Reply
  8. Jake

    #4

    It is unfortunate that this is how it is. When I left my last job I gave 5 weeks notice because I wanted to give my boss as much time as possible to prepare. I knew it wouldn’t be held against me.

    Now I’m leaving my current job,and I’m waiting until exactly 2 weeks before I leave to tell them so it doesn’t negatively impact my bonus and scheduled vacation. It is just an unfortunate reality that we can’t just be 100% open without hurting ourselves.

    Reply
    1. AdAgencyChick

      I don’t see withholding a bonus from an employee who has quit as “holding it against her” — it’s simply that employees often think of bonuses as a reward for hard work, whereas management thinks of them as a tool to retain their best employees.

      This does lead to situations like you describe, though. I once worked at an agency where a coworker waited until her bonus check went through to her bank account. Then she resigned via email with one week’s notice!

      I think it’s just something people have to plan for when they quit. In my industry, people typically don’t quit in the period right before bonuses are handed out. And agencies know that when they hire someone around bonus season, they may have to wait a few weeks longer than they’d like for that person to actually start, or else pony up a signing bonus to compensate for the lost income.

      Reply
      1. Mike C.

        I really can’t blame employees for thinking this, given the mountains of KPIs from the past year I’m looking at that determine my bonus.

        This whole retention thing really is news to me. This sounds like a business specific thing to be honest.

        Reply
        1. Stranger than fiction

          You and me both. The concept of a bonus being like a pay it forward type thing boggles, but now that both Adagencychick and Alison have both mentioned a bonus as a retention tactic, I guess it’s a thing, but maybe specific to certain industries?

          Reply
        2. Not the Droid You Are Looking For

          I do think it has a lot do with the way a company defines/uses the term bonus.

          I have a contractual bonus that was part of my offer letter. There are metrics that go along with it and a specific payout date. Because our fiscal year coincides with the calendar year, I get my contractual bonus on 12/31 (last pay date).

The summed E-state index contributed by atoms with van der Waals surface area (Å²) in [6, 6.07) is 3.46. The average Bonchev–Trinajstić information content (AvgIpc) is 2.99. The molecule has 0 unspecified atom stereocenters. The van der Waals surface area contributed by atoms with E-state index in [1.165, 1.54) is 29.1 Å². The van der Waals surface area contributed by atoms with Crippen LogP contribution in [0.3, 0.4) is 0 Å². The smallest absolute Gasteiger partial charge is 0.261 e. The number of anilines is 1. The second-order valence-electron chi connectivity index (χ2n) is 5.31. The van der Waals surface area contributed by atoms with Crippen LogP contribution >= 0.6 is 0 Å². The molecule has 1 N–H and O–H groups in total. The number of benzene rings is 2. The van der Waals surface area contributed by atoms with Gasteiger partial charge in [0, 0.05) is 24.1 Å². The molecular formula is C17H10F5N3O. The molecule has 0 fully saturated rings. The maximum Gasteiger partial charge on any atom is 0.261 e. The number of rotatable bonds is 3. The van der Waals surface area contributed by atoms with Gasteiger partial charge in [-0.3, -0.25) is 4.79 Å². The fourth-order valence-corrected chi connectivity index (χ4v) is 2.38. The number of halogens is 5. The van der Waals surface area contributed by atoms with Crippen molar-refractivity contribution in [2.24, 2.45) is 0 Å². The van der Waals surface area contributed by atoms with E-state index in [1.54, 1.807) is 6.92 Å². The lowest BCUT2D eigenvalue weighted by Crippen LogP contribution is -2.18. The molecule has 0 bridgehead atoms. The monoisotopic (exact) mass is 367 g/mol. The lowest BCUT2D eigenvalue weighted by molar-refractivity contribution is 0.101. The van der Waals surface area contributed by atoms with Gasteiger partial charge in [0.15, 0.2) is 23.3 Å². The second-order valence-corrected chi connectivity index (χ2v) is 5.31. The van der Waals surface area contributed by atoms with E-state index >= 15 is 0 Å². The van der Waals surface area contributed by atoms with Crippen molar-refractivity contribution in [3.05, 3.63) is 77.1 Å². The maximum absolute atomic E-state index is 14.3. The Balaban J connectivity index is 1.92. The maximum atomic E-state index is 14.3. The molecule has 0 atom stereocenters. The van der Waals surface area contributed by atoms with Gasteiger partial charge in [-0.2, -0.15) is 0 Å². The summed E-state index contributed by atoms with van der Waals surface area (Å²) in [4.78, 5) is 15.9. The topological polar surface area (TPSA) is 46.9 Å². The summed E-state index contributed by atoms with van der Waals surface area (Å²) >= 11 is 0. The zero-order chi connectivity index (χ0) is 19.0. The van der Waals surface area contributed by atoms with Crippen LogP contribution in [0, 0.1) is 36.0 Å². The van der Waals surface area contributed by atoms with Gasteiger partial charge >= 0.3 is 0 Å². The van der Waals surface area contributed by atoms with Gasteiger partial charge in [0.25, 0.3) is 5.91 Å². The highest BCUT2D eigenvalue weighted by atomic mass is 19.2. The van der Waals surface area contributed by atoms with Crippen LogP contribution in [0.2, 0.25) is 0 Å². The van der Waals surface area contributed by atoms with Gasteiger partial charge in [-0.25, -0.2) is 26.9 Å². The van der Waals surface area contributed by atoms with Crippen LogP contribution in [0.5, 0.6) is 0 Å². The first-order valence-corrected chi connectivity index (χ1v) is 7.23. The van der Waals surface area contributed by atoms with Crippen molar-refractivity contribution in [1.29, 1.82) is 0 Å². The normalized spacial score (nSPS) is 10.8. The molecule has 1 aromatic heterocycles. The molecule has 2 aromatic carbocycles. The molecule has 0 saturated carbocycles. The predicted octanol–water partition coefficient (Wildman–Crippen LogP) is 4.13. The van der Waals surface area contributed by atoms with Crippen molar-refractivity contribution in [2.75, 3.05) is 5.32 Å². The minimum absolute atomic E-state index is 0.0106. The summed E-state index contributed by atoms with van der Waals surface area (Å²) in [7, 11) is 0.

What the letter writer and Ad Agency chick are talking about are more the old school, “the company did well, so here’s a bonus.” My company does that on top of our contractual bonus, and they are definitely intended as part of the retention toolkit.

          Reply
        3. McAnonypants

          Same. I’ve got a whole host of factors that determine my bonus amount: KPIs, my compensation from last year, my company’s financial performance in the previous fiscal year, etc.

          It’s even in our performance management system as part of one’s ‘target compensation’.

          Reply
        4. Koko

          Both kinds exist.

          Company A awards raises and merit bonuses based on our annual reviews. A merit bonus is not guaranteed, and if you do get one, it will vary in size depending on how well you performed in the previous year. There is no formula or clear rubric to determine whether a bonus will be awarded and what size it will be. These are part performance-based but part retention strategy. If an employee gave notice before the raises and bonuses were announced at the end of the review, the employee likely isn’t getting a bonus.

          Company B gives out “Christmas bonuses” or similar in the same amount to every employee, or perhaps varying the amount by seniority/company rank, but not according to performance. These are 100% retention strategy. A departing employee likely isn’t getting the bonus.

          Company C awards quarterly contractual bonuses with a set formula to calculate the value of the bonus earned by hitting performance KPIs. These are entirely performance-based. A departing employee is almost undoubtedly still contractually obligated to get the bonus.

          Reply
      2. neverjaunty

        Let’s be honest: those are after-the-fact rationalizations. If the business wants to lay the bonus, then it’s part of your compensation, a reward for your hard work, etc. If it doesn’t want to pay the bonus, then the bonus is “dependent on company performance”, a retention bonus….

        Reply
    2. ThursdaysGeek

      I worked at a place where we got quarterly bonuses based on profitability (and they were nice! 15-25+%). We knew that we had to be employed, not given notice, in order to get them. Management often really took their time getting them out. The year end bonus might not be distributed until February or early March. So if someone was looking for another job, they would hold off giving notice until the bonus checks came out.